The bank, the nation’s second largest mortgage lender, and its subsidiaries Bank of Melbourne, St George Bank and BankSA, will withdraw from lending to small super funds at this end of this month, following a review of funds’ prospects and its exposure.
The move has shocked mortgage brokers and financial advisers, who act as intermediaries between borrowers and the banks, but complements a change in lending strategy the banks have rolled out in recent weeks.
It will also make already jittery property investors even more nervous about the outlook amid falling prices, rising costs and oversupply, particularly for apartments in the inner suburbs of Melbourne, Sydney and Brisbane.
Other major lenders have also been tightening their lending to self-managed funds, in response to tightening regulations, toughening investment markets and the shift from investment to principal and investment products.
“We continually review our products and services to ensure they meet the requirements of our customers,” a Westpac spokesman said.
“In order to simplify and streamline our self-managed super fund products, we will be withdrawing from sale our SMSF home loan product and business lending to SMSFs, effective Tuesday 31 July 2018.”
The group will continue service customers with existing loans through switching loans and extending loan maturity. What the banks can do will depend on credit policy.
Leveraged investment in superannuation products is a highly controversial strategy with industry leaders warning about scheme members creating too much credit and market risk by over-exposure to real estate.
More than 600,000 Investors have more than $700 billion invested in SMSFs, which is an amount bigger than Sweden’s gross domestic product.
About 4 per cent is invested in SMSFs, of which a large percentage is self-employed investing in their work places, such as surgeries, factories, ware houses or consulting rooms.
Regulators are increasingly fearful of systemic problems being caused by SMSF investors encouraged to leverage their superannuation and invest in a single residential property because of the lack of diversification and increasing dangers of loss in a falling property market where it is difficult to find tenants.
One of the key findings of the David Murray led financial system inquiry in 2014 was that leverage should be banned in superannuation funds to mitigate the risk of financial instability. The government rejected his advice and Mr Murray said that was a mistake.
Mr Murray, who was recently appointed chairman of AMP, the nation’s largest financial conglomerate, is expected to launch an internal review of its SMSF lending practices.
Professor Deborah Ralston, chairperson of the SMSF Association, said “there is a place” for property in SMSFs in a diversified, multi-asset investment strategy.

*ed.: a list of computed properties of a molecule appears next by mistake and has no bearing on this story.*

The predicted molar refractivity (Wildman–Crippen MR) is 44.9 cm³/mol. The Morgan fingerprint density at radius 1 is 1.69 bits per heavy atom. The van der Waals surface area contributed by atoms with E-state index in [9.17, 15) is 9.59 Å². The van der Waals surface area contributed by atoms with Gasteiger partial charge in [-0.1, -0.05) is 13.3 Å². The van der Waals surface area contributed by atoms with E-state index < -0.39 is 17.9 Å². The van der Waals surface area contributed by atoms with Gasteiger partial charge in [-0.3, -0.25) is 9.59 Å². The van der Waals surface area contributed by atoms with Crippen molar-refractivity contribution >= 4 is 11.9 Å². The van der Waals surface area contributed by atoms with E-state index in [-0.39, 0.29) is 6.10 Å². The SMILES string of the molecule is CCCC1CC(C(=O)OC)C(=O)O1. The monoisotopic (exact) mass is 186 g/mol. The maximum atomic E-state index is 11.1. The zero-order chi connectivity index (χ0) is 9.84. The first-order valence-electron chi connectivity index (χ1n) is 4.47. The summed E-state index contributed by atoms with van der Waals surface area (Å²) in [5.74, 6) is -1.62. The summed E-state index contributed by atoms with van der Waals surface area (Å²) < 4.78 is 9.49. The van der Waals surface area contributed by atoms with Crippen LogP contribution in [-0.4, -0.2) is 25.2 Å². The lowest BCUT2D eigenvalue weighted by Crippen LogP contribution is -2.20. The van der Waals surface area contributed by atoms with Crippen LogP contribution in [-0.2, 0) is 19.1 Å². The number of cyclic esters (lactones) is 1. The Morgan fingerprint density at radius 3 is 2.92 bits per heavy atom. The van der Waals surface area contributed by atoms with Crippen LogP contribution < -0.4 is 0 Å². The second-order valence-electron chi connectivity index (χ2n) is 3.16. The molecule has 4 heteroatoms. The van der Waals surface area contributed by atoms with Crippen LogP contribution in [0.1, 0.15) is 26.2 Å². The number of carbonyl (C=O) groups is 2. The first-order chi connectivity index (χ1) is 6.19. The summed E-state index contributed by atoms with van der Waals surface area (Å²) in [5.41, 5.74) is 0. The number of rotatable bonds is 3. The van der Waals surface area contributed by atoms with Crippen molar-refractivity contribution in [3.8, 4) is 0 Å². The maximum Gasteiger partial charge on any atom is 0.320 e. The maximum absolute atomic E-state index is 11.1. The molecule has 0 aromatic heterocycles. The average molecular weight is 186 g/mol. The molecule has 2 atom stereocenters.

The Australian Securities and Investments Commission has also raised concerned about dodgy advice being given to unsophisticated SMSF investors.
“The strategy of gearing through an SMSF to invest in property, which is being actively promoted by ‘property one-stop shops’, is high risk,” the ASIC report said.
There are fears that legal restrictions – or caps – on how much a SMSF investor can contribute to their plans could cause a credit crunch for many borrowers and force fire sales of their properties, which becomes more likely as property capital values and yields slump.
This scenario could arise if the expense of renovating a property, or supplementing rental income, exceeded annual caps.
Tougher scrutiny on other borrowers
Westpac’s move could also herald a change in strategy away from risky investors to best new investor and owner-occupier fixed rate borrowers by offering discounts of up to 50 basis points and free international trips.
It recently introduced tougher scrutiny of borrowers’ capacity to service a loan across the proposed term by deeper analysis of their income and expenditure.
Their recent discussions with mortgage brokers indicate continued confidence in the property sector despite conceding greater borrower nervousness.
For example, it is offering borrowers limited term discounts of between 30 basis points and 50 basis points on principal and interest and interest-only loans of at least $150,000.
For example, five-year principal and interest repayments borrowers are being offered a 40 basis point discount of the headline rate of 4.09 per cent. There is a $395 annual fee.
One-year interest-only repayments are being offered with a headline rate of 4.39 per cent with a limited-term 50 basis point discount.
Borrowers are also eligible for enhanced Velocity frequent flyer points with a $250,000 loan earning a couple 200,000 points, enough for a return flight to Hong Kong, and a $1 million loan qualifying a couple to fly economy return to London from any Australian capital.
Other major lenders are also tightening their SMSF lending policies in addition to increasing rates on loans and other property-related credit.